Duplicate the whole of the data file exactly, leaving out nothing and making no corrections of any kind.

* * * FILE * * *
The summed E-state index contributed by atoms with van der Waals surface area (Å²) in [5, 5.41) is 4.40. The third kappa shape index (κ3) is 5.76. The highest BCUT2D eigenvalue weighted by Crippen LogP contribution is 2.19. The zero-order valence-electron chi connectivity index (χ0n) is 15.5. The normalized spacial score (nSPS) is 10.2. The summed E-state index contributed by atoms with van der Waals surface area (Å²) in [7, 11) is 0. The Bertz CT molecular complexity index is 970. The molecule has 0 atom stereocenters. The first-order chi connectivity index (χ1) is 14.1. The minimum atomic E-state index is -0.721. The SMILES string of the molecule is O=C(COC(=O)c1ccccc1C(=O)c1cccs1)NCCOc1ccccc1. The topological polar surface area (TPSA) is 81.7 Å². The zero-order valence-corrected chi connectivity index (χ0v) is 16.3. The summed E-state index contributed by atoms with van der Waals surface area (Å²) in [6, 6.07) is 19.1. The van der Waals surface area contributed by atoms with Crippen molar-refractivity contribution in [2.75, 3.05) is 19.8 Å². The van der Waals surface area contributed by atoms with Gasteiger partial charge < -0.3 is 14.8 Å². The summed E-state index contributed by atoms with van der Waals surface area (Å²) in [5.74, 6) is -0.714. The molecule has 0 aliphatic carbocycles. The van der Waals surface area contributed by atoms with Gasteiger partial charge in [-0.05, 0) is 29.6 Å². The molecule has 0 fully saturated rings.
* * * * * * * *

The summed E-state index contributed by atoms with van der Waals surface area (Å²) in [5, 5.41) is 4.40. The third kappa shape index (κ3) is 5.76. The highest BCUT2D eigenvalue weighted by Crippen LogP contribution is 2.19. The zero-order valence-electron chi connectivity index (χ0n) is 15.5. The normalized spacial score (nSPS) is 10.2. The summed E-state index contributed by atoms with van der Waals surface area (Å²) in [7, 11) is 0. The Bertz CT molecular complexity index is 970. The molecule has 0 atom stereocenters. The first-order chi connectivity index (χ1) is 14.1. The minimum atomic E-state index is -0.721. The SMILES string of the molecule is O=C(COC(=O)c1ccccc1C(=O)c1cccs1)NCCOc1ccccc1. The topological polar surface area (TPSA) is 81.7 Å². The zero-order valence-corrected chi connectivity index (χ0v) is 16.3. The summed E-state index contributed by atoms with van der Waals surface area (Å²) in [6, 6.07) is 19.1. The van der Waals surface area contributed by atoms with Crippen molar-refractivity contribution in [2.75, 3.05) is 19.8 Å². The van der Waals surface area contributed by atoms with Gasteiger partial charge < -0.3 is 14.8 Å². The summed E-state index contributed by atoms with van der Waals surface area (Å²) in [5.74, 6) is -0.714. The molecule has 0 aliphatic carbocycles. The van der Waals surface area contributed by atoms with Gasteiger partial charge in [-0.05, 0) is 29.6 Å². The molecule has 0 fully saturated rings.